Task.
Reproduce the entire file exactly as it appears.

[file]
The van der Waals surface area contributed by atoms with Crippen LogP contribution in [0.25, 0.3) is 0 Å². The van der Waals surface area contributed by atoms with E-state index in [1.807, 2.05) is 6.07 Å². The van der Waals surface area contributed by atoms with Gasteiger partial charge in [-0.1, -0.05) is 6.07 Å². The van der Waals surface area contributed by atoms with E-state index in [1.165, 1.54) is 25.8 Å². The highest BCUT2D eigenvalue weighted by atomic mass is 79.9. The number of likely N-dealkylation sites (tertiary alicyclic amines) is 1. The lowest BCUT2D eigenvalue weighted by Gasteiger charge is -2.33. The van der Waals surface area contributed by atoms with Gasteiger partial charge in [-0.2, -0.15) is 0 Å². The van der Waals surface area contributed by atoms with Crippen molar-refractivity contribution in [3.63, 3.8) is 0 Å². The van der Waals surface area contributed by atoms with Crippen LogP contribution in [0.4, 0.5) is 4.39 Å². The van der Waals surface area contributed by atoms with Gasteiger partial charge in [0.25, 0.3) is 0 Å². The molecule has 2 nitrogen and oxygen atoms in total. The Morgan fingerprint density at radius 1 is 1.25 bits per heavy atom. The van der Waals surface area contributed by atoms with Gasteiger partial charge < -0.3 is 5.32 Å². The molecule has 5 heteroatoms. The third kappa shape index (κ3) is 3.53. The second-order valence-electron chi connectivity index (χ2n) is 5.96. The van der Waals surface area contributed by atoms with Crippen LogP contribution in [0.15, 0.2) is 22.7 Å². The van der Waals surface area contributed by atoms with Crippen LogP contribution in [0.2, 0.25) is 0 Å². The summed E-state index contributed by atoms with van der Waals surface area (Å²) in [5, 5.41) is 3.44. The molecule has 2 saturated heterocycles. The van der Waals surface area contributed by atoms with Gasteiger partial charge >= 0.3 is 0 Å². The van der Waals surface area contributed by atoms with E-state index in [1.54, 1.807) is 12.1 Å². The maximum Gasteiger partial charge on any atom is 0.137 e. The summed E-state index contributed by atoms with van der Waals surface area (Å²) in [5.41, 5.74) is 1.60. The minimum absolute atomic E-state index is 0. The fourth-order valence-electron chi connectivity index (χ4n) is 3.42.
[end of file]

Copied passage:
The van der Waals surface area contributed by atoms with Crippen LogP contribution in [0.25, 0.3) is 0 Å². The van der Waals surface area contributed by atoms with E-state index in [1.807, 2.05) is 6.07 Å². The van der Waals surface area contributed by atoms with Gasteiger partial charge in [-0.1, -0.05) is 6.07 Å². The van der Waals surface area contributed by atoms with E-state index in [1.165, 1.54) is 25.8 Å². The highest BCUT2D eigenvalue weighted by atomic mass is 79.9. The number of likely N-dealkylation sites (tertiary alicyclic amines) is 1. The lowest BCUT2D eigenvalue weighted by Gasteiger charge is -2.33. The van der Waals surface area contributed by atoms with Gasteiger partial charge in [-0.2, -0.15) is 0 Å². The van der Waals surface area contributed by atoms with Crippen molar-refractivity contribution in [3.63, 3.8) is 0 Å². The van der Waals surface area contributed by atoms with Crippen LogP contribution in [0.4, 0.5) is 4.39 Å². The van der Waals surface area contributed by atoms with Gasteiger partial charge in [0.25, 0.3) is 0 Å². The molecule has 2 nitrogen and oxygen atoms in total. The Morgan fingerprint density at radius 1 is 1.25 bits per heavy atom. The van der Waals surface area contributed by atoms with Gasteiger partial charge < -0.3 is 5.32 Å². The molecule has 5 heteroatoms. The third kappa shape index (κ3) is 3.53. The second-order valence-electron chi connectivity index (χ2n) is 5.96. The van der Waals surface area contributed by atoms with Crippen LogP contribution in [0.15, 0.2) is 22.7 Å². The van der Waals surface area contributed by atoms with Crippen LogP contribution in [0.2, 0.25) is 0 Å². The summed E-state index contributed by atoms with van der Waals surface area (Å²) in [5, 5.41) is 3.44. The molecule has 2 saturated heterocycles. The van der Waals surface area contributed by atoms with Gasteiger partial charge >= 0.3 is 0 Å². The van der Waals surface area contributed by atoms with E-state index in [1.54, 1.807) is 12.1 Å². The maximum Gasteiger partial charge on any atom is 0.137 e. The summed E-state index contributed by atoms with van der Waals surface area (Å²) in [5.41, 5.74) is 1.60. The minimum absolute atomic E-state index is 0. The fourth-order valence-electron chi connectivity index (χ4n) is 3.42.